Mindfulness can be considered both a teaching and a learning competency, especially valuable in our shattering times. One can reclaim the future by actually focusing on the present. In fact, staying in the present is no easy task. Contemplative arts-based teaching methods innovatively meet the essential needs of today’s learners. They liberate our innate ability to deal with stress, attention deficit and anxiety by actually focusing on the present. Therefore, contemplative practices could be included as methods of teaching in practically any discipline. They foster focus, presence and so-called “multiple awareness” with an aim to stop the habitual noise of the mind and to open the inner sources of self. They do not aim to avoid reality or run away from it. On the contrary, they nurture mindfulness as a way to relate to reality. Contemplative forms of inquiry go beyond a particular learning context and are especially useful today to balance dispersed attention created to deal with modern digital culture. They cultivate deepened awareness, focus, concentration, and insight. Contemplative methods presume that the learners are responsible for their knowledge and are regarded as co-creators of the learning environment and knowledge. At the same time, the teacher is a guide but also a co-inquirer. Contemplation helps by discovering other ways of knowing, experiencing and being and it very well complements traditional methods of liberal arts education. I will share my experience teaching various university courses, which actively implement contemplative arts-based methods.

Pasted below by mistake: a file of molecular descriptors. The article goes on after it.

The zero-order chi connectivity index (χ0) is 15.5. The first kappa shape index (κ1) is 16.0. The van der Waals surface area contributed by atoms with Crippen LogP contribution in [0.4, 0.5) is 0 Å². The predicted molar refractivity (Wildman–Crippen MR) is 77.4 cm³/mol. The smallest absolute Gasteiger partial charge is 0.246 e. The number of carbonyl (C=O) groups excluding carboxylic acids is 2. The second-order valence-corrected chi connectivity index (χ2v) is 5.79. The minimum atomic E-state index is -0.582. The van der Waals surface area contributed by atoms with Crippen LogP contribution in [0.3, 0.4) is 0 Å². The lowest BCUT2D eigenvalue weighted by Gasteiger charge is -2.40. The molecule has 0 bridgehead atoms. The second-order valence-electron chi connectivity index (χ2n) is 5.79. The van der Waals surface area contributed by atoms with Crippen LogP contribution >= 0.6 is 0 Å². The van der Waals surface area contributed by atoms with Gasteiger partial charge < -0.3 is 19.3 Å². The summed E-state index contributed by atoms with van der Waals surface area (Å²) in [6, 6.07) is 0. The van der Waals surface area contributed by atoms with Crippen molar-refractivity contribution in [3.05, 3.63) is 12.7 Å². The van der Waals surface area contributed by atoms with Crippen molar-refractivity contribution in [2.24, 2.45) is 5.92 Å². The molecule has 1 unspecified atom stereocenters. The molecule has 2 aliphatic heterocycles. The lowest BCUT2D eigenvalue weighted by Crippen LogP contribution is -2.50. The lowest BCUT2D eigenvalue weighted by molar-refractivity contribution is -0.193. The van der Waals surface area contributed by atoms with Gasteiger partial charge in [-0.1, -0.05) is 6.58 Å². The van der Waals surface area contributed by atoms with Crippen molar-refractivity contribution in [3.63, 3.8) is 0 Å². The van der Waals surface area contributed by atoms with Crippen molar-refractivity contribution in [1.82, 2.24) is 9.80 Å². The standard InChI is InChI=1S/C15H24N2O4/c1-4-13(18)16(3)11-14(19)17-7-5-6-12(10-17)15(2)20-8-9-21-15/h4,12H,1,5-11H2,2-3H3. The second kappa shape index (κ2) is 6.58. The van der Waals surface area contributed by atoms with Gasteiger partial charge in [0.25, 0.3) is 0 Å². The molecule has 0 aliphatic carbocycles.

Alexandre Avdulov, Saint Mary's University, Canada
Stream: Education / Pedagogy
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